The annuloplasty ring is implanted by placing 12 to 15 2-0 mattress sutures through the mitral annulus and through the ring afterwards. Two issues are of highest importance. First, the sutures have to be placed properly in the fibrous annulus to avoid ring dehiscence. Secondly, the sutures have to be placed properly in the prosthetic ring with the same distances as in the ring to avoid annular distortion. The sutures are knotted outside the thoracic cavity and placed at the prosthetic ring with the help of a knot pusher (Figure 11).

Figure 11 Implanted annuloplasty ring with the sutures partially knotted.

Successful (or unsuccessful) repair is tested with the saline test by filling the left ventricle with saline until a certain pressure is achieved to test for sufficient closure of the valve. If there is no backflow from the ventricle and the mitral valve “smiles” at the surgeon, a successful repair can be assumed (Figure 11).

Atrial closure

The atrial roof retractor is released and the LA is closed with standard 3-0 polypropylene suture starting from both sides of the atriotomy (Figure 12). Before final knotting, de-airing is performed by filling the heart while simultaneously inflating both lungs. Knotting is again performed with the help of the knot pusher. CO2 insufflation can be terminated at this point in time.

Figure 12 Left atriotomy closure.

Final steps

A temporary pacemaker wire is placed at the right ventricle before declamping because the beating heart would significantly limit the access. Subsequently, the aortic root vent is released and the purse string suture is closed. The aortic root clamp is released and the patient is re-warmed. Ventilation is recommenced and the extra-corporal bypass is reduced to 50% flow. Transoesophageal echocardiogram assesses the immediate success or failure of the procedure. To exclude impairment of the circumflex artery, flow in the circumflex artery should be verified and lateral wall motion should be monitored and needs to achieve a comparable level as seen preoperatively. For careful inspection of the suture lines, bypass flow is returned to 100% and ventilation is stopped to have good access to the thoracic cavity again. Afterwards, the pericardium is closed using the pericardial retraction sutures.

A chest tube is inserted through the initial camera port, any other access ports are closed and protamine is given. Extra-corporal weaning is followed by closure of the intercostal space and the lateral thoracotomy (Figure 11).

Transesophageal echocardiography should be performed now to determine the immediate result of the procedure. A finding of more than mild MR should lead the surgeon, except in certain high-risk patients, to perform valve re-exploration to identify and correct any source of potential residual regurgitation.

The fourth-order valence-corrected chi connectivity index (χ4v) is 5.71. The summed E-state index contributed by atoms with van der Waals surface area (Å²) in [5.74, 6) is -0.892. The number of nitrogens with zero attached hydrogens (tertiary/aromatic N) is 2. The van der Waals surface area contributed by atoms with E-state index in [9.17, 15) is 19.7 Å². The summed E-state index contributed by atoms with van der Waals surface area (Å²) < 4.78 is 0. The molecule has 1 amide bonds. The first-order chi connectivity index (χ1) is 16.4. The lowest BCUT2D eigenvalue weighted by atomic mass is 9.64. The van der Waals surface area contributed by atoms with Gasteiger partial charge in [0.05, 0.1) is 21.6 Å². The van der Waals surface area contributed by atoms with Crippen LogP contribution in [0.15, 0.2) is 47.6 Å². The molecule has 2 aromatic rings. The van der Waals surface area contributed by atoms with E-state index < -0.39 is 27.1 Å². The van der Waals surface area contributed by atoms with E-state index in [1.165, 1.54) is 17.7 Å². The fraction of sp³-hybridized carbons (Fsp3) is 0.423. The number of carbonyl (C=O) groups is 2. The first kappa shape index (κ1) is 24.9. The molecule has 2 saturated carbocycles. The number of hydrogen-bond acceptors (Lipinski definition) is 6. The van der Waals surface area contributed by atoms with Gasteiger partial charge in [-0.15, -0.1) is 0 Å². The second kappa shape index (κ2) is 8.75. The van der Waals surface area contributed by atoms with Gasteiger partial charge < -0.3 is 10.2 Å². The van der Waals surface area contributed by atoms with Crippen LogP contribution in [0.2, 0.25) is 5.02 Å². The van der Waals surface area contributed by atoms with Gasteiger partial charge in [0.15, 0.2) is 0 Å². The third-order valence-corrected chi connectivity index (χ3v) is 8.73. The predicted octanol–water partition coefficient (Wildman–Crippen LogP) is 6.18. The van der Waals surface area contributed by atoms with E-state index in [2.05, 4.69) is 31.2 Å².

To date, neo-chord implantation along with annuloplasty is a preferred technique in many centres to treat primary mitral valve insufficiency despite the fact that there is no clear advantage in terms of mortality or durability of the repair compared to resection of prolapsing segments. Surgical mitral valve repair offers a highly effective and safe treatment for patients with MR, even in those patients who require re-operative procedures. Minimally invasive technique shows similar reconstructive results to open repair, but the cosmetic results lead to a higher patient satisfaction and less blood transfusion. An explanation might be that implantation of chords is more straightforward especially when the operation is performed via a minimally-invasive and video-assisted approach. Additionally, this technique permits implantation of larger annuloplasty-rings and a larger area of coaptation can be achieved (13). Results show that the improvement of the techniques lead to better outcomes in terms of mortality and to a decrease in reoperation rates compared to the initial techniques.

Surgery can result in a complete correction of the MR and normalization of valve morphology, and thus represents the only curative treatment strategy for patients with mitral valve regurgitation. It therefore represents the current gold standard for the treatment of MVR.


We want to thank Stefan Schwyter for his tremendous efforts in preparing the medical illustrations.

Disclosure: The authors declare no conflict of interest.


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Cite this article as: Jacobs S, Sündermann SH. Minimally invasive valve sparing mitral valve repair—the loop technique—how we do it. Ann Cardiothorac Surg 2013;2(6):818-824. doi: 10.3978/j.issn.2225-319X.2013.11.09